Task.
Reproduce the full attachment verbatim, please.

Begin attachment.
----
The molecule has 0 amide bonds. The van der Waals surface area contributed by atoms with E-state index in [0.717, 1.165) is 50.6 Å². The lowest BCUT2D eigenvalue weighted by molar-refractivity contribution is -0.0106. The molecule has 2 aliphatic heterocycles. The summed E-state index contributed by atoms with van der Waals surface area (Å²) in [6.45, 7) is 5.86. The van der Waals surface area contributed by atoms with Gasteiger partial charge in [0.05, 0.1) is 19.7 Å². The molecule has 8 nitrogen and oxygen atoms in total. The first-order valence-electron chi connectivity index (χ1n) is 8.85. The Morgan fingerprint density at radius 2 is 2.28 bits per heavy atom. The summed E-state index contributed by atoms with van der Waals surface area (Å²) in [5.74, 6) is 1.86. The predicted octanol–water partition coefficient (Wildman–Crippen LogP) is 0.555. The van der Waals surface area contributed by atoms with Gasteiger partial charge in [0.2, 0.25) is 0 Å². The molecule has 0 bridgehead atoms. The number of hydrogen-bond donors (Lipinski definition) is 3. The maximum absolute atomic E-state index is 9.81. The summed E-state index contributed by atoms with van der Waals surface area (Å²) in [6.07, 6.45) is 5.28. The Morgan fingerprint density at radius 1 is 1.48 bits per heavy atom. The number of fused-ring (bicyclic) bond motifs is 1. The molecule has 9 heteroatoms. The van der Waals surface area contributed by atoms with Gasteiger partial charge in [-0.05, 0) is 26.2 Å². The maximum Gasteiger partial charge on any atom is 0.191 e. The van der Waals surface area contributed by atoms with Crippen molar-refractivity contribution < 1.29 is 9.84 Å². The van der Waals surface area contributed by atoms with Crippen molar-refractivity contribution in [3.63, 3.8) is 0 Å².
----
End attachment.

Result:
The molecule has 0 amide bonds. The van der Waals surface area contributed by atoms with E-state index in [0.717, 1.165) is 50.6 Å². The lowest BCUT2D eigenvalue weighted by molar-refractivity contribution is -0.0106. The molecule has 2 aliphatic heterocycles. The summed E-state index contributed by atoms with van der Waals surface area (Å²) in [6.45, 7) is 5.86. The van der Waals surface area contributed by atoms with Gasteiger partial charge in [0.05, 0.1) is 19.7 Å². The molecule has 8 nitrogen and oxygen atoms in total. The first-order valence-electron chi connectivity index (χ1n) is 8.85. The Morgan fingerprint density at radius 2 is 2.28 bits per heavy atom. The summed E-state index contributed by atoms with van der Waals surface area (Å²) in [5.74, 6) is 1.86. The predicted octanol–water partition coefficient (Wildman–Crippen LogP) is 0.555. The van der Waals surface area contributed by atoms with Gasteiger partial charge in [0.2, 0.25) is 0 Å². The molecule has 0 bridgehead atoms. The number of hydrogen-bond donors (Lipinski definition) is 3. The maximum absolute atomic E-state index is 9.81. The summed E-state index contributed by atoms with van der Waals surface area (Å²) in [6.07, 6.45) is 5.28. The Morgan fingerprint density at radius 1 is 1.48 bits per heavy atom. The number of fused-ring (bicyclic) bond motifs is 1. The molecule has 9 heteroatoms. The van der Waals surface area contributed by atoms with Gasteiger partial charge in [-0.05, 0) is 26.2 Å². The maximum Gasteiger partial charge on any atom is 0.191 e. The van der Waals surface area contributed by atoms with Crippen molar-refractivity contribution < 1.29 is 9.84 Å². The van der Waals surface area contributed by atoms with Crippen molar-refractivity contribution in [3.63, 3.8) is 0 Å².